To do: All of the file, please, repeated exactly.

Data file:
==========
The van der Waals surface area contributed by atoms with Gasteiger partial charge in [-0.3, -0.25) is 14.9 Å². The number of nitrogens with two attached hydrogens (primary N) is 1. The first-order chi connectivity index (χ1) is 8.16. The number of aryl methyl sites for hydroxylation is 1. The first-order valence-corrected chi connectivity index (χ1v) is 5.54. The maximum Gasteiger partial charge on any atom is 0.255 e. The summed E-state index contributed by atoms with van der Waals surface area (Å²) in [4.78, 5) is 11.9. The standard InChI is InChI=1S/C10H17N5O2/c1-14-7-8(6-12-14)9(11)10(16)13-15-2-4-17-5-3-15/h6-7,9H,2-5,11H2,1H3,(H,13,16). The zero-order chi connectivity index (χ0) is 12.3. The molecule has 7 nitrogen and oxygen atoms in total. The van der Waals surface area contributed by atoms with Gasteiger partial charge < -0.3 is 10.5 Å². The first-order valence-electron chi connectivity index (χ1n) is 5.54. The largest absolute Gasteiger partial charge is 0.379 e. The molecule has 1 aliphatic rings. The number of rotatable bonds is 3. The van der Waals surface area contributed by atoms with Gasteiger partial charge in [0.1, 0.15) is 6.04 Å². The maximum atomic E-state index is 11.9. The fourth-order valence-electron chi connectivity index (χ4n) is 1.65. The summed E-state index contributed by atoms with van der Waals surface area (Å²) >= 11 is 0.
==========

The van der Waals surface area contributed by atoms with Gasteiger partial charge in [-0.3, -0.25) is 14.9 Å². The number of nitrogens with two attached hydrogens (primary N) is 1. The first-order chi connectivity index (χ1) is 8.16. The number of aryl methyl sites for hydroxylation is 1. The first-order valence-corrected chi connectivity index (χ1v) is 5.54. The maximum Gasteiger partial charge on any atom is 0.255 e. The summed E-state index contributed by atoms with van der Waals surface area (Å²) in [4.78, 5) is 11.9. The standard InChI is InChI=1S/C10H17N5O2/c1-14-7-8(6-12-14)9(11)10(16)13-15-2-4-17-5-3-15/h6-7,9H,2-5,11H2,1H3,(H,13,16). The zero-order chi connectivity index (χ0) is 12.3. The molecule has 7 nitrogen and oxygen atoms in total. The van der Waals surface area contributed by atoms with Gasteiger partial charge < -0.3 is 10.5 Å². The first-order valence-electron chi connectivity index (χ1n) is 5.54. The largest absolute Gasteiger partial charge is 0.379 e. The molecule has 1 aliphatic rings. The number of rotatable bonds is 3. The van der Waals surface area contributed by atoms with Gasteiger partial charge in [0.1, 0.15) is 6.04 Å². The maximum atomic E-state index is 11.9. The fourth-order valence-electron chi connectivity index (χ4n) is 1.65. The summed E-state index contributed by atoms with van der Waals surface area (Å²) >= 11 is 0.